The speaker on the webinar asserted that a channel loyalty program should include game theory, because a survey showed that 28% of programs now include gamification. Trouble is, game theory and gamification are not the same thing. In incentive marketing, there’s a great deal of chatter about gamification, but the thinking behind it can get pretty murky and it’s important to understand how this “must have” really works.
For starters, let’s look at the definitions.
– Remember the film, A Beautiful Mind
? It’s the true story of John Nash, Princetonian and mathematician, who advanced the concepts of game theory. It addresses the way decisions are made when there is uncertainty. It is part of the field of applied mathematics and sometimes used to predict behaviors. Some call it “decision science.” This advanced analytic approach is not really what program planners are talking about when they bring gamification to incentive programs.
Game Mechanics and Game Dynamics
– These terms are used inconsistently and sometimes interchangeably, but they are actually not quite the same. As Gamification.org defines it, “Game mechanics are constructs of rules and feedback loops intended to produce enjoyable gameplay. They are the building blocks that can be applied and combined to gamify any non-game context.” In other words, how the game works and what are the rules – Think: If A, then B. Game dynamics, though, are more fluid. This is where the behavior of the participants – including who they are and what motivates them – intersects with the mechanics of the game. Designers can work to create games with mechanics that will be used by players in a dynamic, engaged, and creative way to achieve goals or targets.
Wikipedia's definition of gamification is “the use of game thinking and game mechanics in a non-game context in order to engage users and solve problems.” As the Incentive Research Foundation (IRF) puts it in their article “Game Mechanics & Incentives: You Can Bet On It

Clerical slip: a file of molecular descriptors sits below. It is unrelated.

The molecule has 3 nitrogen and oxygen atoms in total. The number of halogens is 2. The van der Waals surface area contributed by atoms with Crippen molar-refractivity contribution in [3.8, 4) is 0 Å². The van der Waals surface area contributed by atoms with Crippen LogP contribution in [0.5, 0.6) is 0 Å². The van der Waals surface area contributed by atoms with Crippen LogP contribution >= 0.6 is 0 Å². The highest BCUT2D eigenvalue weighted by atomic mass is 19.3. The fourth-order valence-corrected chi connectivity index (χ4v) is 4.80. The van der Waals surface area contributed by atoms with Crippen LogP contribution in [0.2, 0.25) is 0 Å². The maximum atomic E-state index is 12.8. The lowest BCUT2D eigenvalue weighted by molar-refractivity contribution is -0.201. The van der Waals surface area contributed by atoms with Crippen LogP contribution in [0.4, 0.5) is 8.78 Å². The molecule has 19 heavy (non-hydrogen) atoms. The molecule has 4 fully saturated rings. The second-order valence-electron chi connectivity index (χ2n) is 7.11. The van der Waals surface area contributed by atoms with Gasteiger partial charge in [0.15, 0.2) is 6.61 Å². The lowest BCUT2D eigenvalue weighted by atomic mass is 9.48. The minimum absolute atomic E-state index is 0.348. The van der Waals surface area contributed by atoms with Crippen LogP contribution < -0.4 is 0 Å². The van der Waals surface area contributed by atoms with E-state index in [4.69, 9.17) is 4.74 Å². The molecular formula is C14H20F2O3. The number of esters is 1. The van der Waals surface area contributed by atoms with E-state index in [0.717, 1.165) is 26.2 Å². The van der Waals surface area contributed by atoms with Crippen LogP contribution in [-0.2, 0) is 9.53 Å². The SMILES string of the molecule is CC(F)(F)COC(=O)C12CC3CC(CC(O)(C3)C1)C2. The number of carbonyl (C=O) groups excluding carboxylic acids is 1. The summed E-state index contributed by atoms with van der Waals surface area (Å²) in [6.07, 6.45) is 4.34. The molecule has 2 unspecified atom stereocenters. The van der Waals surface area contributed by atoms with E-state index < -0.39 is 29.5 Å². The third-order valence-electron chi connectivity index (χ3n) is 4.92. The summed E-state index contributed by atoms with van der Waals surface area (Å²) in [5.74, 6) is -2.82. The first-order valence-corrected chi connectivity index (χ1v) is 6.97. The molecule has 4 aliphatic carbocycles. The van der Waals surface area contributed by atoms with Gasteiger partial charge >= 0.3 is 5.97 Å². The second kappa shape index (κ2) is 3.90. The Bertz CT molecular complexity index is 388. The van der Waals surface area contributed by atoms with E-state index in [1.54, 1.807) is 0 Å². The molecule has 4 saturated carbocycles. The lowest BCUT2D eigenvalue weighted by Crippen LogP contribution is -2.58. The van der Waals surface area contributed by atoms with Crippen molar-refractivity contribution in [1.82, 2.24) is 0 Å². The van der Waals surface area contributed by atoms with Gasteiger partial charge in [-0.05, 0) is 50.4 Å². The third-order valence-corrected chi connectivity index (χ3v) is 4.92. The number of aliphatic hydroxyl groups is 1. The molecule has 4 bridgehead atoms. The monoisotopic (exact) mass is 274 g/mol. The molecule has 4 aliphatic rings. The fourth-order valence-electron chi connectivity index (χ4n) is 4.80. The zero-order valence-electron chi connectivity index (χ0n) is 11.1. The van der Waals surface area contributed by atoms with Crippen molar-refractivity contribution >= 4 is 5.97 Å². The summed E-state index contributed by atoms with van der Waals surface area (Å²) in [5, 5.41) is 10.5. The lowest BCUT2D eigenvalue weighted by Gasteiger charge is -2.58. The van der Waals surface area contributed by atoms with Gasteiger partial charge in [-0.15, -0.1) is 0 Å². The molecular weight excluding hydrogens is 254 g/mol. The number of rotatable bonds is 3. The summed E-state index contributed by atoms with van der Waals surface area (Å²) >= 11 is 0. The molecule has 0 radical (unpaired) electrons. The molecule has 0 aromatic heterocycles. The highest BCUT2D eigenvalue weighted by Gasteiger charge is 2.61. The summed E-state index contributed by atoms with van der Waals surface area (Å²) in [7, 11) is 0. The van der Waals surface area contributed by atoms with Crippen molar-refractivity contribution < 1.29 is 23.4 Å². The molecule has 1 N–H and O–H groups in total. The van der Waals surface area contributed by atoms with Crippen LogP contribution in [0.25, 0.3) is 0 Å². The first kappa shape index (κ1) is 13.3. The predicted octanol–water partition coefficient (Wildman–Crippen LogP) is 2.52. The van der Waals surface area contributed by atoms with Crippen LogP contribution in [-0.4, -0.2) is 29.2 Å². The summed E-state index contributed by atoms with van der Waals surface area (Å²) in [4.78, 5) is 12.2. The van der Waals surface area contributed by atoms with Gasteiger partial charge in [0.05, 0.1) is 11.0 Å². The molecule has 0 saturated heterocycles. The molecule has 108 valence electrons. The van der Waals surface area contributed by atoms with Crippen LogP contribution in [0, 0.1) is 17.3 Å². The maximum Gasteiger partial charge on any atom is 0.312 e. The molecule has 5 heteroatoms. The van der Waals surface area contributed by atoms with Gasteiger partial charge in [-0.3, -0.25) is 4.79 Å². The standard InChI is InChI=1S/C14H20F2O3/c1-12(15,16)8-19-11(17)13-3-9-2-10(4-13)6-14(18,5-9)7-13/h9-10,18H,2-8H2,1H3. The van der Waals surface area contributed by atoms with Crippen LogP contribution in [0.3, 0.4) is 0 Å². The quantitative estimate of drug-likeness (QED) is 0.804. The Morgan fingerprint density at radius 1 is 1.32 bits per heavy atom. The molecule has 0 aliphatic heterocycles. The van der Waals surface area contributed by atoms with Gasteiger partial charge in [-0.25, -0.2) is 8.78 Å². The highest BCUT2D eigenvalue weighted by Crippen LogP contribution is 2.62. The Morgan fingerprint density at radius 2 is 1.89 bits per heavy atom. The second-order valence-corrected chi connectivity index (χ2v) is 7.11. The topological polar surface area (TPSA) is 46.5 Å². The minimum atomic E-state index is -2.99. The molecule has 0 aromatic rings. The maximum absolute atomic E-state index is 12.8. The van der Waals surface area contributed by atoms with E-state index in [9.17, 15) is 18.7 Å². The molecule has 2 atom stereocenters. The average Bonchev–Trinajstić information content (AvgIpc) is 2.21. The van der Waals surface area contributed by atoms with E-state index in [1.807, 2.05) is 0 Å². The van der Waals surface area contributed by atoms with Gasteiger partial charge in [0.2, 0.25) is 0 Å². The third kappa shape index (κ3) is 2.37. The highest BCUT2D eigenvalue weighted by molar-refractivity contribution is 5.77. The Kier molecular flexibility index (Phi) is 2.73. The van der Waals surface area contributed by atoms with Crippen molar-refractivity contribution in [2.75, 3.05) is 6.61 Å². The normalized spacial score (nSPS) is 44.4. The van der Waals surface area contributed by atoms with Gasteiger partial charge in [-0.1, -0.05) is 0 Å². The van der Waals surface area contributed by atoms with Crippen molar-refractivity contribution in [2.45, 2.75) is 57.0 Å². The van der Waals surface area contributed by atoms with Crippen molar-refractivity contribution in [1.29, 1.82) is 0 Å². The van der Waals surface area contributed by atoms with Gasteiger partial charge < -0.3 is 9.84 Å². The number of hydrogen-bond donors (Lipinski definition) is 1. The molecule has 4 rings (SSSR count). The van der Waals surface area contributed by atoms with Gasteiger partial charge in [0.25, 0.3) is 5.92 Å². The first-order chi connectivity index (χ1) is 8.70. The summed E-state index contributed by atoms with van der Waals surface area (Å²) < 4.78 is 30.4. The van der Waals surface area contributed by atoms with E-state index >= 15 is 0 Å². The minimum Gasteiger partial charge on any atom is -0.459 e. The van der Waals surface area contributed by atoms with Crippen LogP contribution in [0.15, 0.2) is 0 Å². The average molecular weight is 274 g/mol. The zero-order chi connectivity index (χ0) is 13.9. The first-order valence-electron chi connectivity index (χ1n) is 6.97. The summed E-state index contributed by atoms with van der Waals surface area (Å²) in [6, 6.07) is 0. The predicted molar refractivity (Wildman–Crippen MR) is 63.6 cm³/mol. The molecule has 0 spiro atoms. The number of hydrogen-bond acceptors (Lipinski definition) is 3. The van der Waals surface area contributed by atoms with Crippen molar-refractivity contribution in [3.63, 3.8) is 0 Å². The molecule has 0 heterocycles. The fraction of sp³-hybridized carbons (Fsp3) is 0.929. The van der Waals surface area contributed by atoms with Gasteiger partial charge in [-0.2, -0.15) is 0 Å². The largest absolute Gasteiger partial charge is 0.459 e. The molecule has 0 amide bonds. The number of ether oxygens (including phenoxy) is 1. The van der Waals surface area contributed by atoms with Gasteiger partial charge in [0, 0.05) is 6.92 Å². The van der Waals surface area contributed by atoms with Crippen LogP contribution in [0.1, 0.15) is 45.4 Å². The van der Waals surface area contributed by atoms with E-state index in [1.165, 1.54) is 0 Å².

,” gamification is being used in incentives by businesses “for good reason. Gaming techniques such as leader boards, simulations, challenges, 'top scorers' and the like are natural extensions of performance-based work.”
Wait a minute… Leader boards? Top scorers? Challenges? Weren’t these elements part of incentive marketing all along? Absolutely. The contests and programs incentive marketing companies create have always tapped into the human drives cited by the IRF: rewards, status, achievement, competition. We’ve even always used the mechanics they note: points, levels, leader boards.
The Economist article “More Than Just a Game,
” states, “Level-headed management types, meanwhile, say that many of the aspects of gamification that do work are merely old ideas in trendy new clothes.”
So, what’s changed? Technology. The delivery of the challenge looks and feels more like the games we are already playing at home for fun. Do we forget we’re working when incentive program comes in the form of a video game instead of a poster in the lunchroom? Probably not, but it’s likely to be more familiar, more entertaining, and somehow less onerous.
Gamification provides a fun, new delivery of learning and goal-attainment in the workplace and feeds our innate desire for achievement. Jane McGonigal is quoted in the Financial Times’ article, “Skilful Players Can Get Ahead of the Game,
” saying, “Games are not easy. They’re about being challenged. They fulfil a psychological need and they give us the feeling of mastery and success.”
It’s all about inspiring and engaging employees, after all. Games provide a fresh new way to deliver business content and to connect employees to incentive programs. It’s important, though, to keep in mind what the Economist cautions, “When a player gets bored of a video game, it is easy to buy another. When workplace games become dull, they are not so easy to put aside.”